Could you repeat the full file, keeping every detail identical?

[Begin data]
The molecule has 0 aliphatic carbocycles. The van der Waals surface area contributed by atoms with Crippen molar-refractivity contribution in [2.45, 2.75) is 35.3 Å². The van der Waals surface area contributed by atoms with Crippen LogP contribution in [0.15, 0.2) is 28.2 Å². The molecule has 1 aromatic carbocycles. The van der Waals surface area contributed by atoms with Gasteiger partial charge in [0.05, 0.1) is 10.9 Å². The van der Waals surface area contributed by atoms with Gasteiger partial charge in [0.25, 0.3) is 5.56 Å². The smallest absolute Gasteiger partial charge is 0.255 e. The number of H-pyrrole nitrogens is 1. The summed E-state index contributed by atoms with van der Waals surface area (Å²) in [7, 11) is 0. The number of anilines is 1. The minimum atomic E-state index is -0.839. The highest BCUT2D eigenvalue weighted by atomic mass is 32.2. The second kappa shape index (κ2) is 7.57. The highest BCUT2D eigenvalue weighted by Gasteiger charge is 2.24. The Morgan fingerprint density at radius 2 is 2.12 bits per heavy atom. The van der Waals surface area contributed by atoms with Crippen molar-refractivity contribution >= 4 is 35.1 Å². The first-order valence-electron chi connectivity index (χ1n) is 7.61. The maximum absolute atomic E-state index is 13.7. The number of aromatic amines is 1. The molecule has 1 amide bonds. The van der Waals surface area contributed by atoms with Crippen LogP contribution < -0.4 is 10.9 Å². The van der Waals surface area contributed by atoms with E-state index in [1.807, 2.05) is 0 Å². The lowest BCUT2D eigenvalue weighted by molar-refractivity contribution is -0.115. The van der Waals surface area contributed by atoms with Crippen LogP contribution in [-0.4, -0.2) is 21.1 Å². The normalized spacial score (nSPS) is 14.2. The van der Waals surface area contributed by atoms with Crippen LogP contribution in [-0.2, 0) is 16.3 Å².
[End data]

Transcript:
The molecule has 0 aliphatic carbocycles. The van der Waals surface area contributed by atoms with Crippen molar-refractivity contribution in [2.45, 2.75) is 35.3 Å². The van der Waals surface area contributed by atoms with Crippen LogP contribution in [0.15, 0.2) is 28.2 Å². The molecule has 1 aromatic carbocycles. The van der Waals surface area contributed by atoms with Gasteiger partial charge in [0.05, 0.1) is 10.9 Å². The van der Waals surface area contributed by atoms with Gasteiger partial charge in [0.25, 0.3) is 5.56 Å². The smallest absolute Gasteiger partial charge is 0.255 e. The number of H-pyrrole nitrogens is 1. The summed E-state index contributed by atoms with van der Waals surface area (Å²) in [7, 11) is 0. The number of anilines is 1. The minimum atomic E-state index is -0.839. The highest BCUT2D eigenvalue weighted by atomic mass is 32.2. The second kappa shape index (κ2) is 7.57. The highest BCUT2D eigenvalue weighted by Gasteiger charge is 2.24. The Morgan fingerprint density at radius 2 is 2.12 bits per heavy atom. The van der Waals surface area contributed by atoms with Crippen molar-refractivity contribution >= 4 is 35.1 Å². The first-order valence-electron chi connectivity index (χ1n) is 7.61. The maximum absolute atomic E-state index is 13.7. The number of aromatic amines is 1. The molecule has 1 amide bonds. The van der Waals surface area contributed by atoms with Crippen LogP contribution < -0.4 is 10.9 Å². The van der Waals surface area contributed by atoms with E-state index in [1.807, 2.05) is 0 Å². The lowest BCUT2D eigenvalue weighted by molar-refractivity contribution is -0.115. The van der Waals surface area contributed by atoms with Crippen LogP contribution in [-0.4, -0.2) is 21.1 Å². The normalized spacial score (nSPS) is 14.2. The van der Waals surface area contributed by atoms with Crippen LogP contribution in [-0.2, 0) is 16.3 Å².